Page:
Tennessee Promise Program Fosters Community Engagement
As part of the scholarship, students are required to perform eight hours of community service for every semester they’re in the program.
Mike Krause, executive director of the Tennessee Higher Education Commission, says the result is tens of thousands of hours of free help for the state’s nonprofit groups, with the possibility of more.
“We’re able to help a lot of organizations across the state accomplish their mission with these hours of volunteer work,” he states. “But second, we hope that we’re really creating that culture of being an involved citizen with the students – and that ultimately doesn’t just make them a better student, it makes them a better Tennessean.”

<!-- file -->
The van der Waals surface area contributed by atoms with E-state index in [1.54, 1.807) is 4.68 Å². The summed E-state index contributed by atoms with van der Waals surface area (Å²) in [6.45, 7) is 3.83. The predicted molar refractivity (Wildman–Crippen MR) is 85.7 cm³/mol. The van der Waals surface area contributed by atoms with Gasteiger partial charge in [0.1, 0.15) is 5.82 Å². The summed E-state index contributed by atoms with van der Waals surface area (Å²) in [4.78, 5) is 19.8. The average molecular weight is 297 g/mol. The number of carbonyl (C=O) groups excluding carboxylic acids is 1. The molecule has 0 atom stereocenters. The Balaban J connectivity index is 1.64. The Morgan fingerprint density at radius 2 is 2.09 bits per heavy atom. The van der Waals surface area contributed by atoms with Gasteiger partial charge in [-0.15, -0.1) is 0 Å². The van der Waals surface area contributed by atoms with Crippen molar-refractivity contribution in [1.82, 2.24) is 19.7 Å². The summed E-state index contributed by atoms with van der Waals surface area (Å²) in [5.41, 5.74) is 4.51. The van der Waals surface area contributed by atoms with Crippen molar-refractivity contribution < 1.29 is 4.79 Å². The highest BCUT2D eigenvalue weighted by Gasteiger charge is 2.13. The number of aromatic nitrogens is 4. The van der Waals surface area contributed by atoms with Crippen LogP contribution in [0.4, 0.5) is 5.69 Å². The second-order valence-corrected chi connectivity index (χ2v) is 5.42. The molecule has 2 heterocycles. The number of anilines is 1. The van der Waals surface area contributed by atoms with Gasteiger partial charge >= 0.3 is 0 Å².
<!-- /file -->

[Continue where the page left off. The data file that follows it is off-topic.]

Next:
This month, data released by the state shows Tennessee Promise students are more likely to succeed in college and less likely to drop out.
In 2015, 56 percent of Tennessee Promise students who entered college remained in school through graduation or continued on for more education. Only 39 percent of high school graduates outside the program had done the same.
In addition to benefiting communities and fostering a spirit of community engagement, Krause says students are often able to volunteer at nonprofits that relate to their career goals and interests.
“One of our goals for Tennessee Promise students is that they’re able to pair their community service opportunities within some of their interest areas,” he explains. “And there’s certain types of job shadowing even that absolutely qualify for community service.”
As part of the program, students also work with mentors who are already working in their field of study.